The workshop was key in fortifying IBSA-HS, solidifying high-level commitment to expand slum upgrading and affordable housing programs. As a result, the revitalized IBSA-HS platform has supported regular thematic dialogues and visits of experts to countries to advise on human settlement. IBSA-HS members, represented by national secretaries from South Africa’s National Department of Human Settlement, India’s Ministry of Housing and Urban Poverty Alleviation, and Brazil’s Ministry of Cities, finalized the IBSA-HS strategy discussed at the workshop that established a funding mechanism to support cooperation in policy dialogue, technical assistance, and action-research. The IBSA-HS principals lauded this development: “The new IBSA HS strategy is well-structured and is moving in the right direction to achieve IBSA-HS development objectives.”
Beneficiaries / Participants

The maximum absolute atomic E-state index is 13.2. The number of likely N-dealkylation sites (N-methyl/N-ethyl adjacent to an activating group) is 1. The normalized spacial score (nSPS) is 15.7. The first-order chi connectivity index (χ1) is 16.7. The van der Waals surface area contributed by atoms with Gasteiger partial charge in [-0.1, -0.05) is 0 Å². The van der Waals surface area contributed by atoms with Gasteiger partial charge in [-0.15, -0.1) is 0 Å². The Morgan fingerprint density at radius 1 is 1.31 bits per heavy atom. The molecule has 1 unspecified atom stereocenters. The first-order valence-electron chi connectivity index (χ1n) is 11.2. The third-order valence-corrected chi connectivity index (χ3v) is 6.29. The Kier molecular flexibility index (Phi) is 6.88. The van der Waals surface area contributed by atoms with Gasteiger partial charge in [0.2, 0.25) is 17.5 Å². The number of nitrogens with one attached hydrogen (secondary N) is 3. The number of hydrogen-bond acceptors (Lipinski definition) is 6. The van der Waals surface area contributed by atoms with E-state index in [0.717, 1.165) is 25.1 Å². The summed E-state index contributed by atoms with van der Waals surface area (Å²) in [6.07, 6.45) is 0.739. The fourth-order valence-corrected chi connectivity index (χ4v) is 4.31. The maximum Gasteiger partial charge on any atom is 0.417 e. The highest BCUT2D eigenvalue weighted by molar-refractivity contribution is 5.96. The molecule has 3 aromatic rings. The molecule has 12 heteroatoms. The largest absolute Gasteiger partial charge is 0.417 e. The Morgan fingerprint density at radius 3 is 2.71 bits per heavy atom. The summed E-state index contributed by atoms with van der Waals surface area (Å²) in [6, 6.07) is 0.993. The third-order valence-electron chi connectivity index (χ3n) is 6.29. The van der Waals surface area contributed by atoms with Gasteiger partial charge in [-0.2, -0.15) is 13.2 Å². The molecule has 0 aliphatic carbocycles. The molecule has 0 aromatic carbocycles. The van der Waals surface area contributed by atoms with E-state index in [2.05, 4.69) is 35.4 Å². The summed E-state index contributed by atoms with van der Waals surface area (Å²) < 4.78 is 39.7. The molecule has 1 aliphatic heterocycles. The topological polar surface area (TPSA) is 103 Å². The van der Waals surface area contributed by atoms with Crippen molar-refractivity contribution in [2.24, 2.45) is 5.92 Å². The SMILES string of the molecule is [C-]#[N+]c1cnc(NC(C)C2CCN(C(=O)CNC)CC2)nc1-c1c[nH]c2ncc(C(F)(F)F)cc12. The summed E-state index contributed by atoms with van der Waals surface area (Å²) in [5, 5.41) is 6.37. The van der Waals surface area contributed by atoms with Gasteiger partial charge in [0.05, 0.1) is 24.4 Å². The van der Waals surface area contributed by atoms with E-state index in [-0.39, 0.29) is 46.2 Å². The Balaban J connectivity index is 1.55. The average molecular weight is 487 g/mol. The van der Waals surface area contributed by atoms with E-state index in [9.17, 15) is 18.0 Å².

In 2003, India, Brazil, and South Africa established the India-Brazil-South Africa Trilateral Agreement (IBSA)—a coordinating mechanism for South-South cooperation among these pluralistic countries and other developing nations to advance inclusive sustainable development and counter marginalization. The principles of IBSA are participatory democracy, respect for human rights, the rule of law, and strengthening multilateralism. Recognizing the roles of cities in development and the millions of people living in slums in these countries, IBSA established in 2008 a Human Settlements Working Group (IBSA-HS), which promotes 1) a common policy in human settlements, especially in slum upgrading and housing for the poor; 2) knowledge exchange through workshops, study tours, and other means; and 3) cooperation in trainings, skills development, scientific knowledge exchange, and partnerships with non-governmental associations (NGOs). To advance South-South cooperation and increase the prominence of urban poverty alleviation in global dialogue, the World Bank Institute (WBI) and Cities Alliance helped build the capacity of IBSA-HS through establishing a Secretariat, facilitating site visits, and developing an interactive web-based platform, among other activities.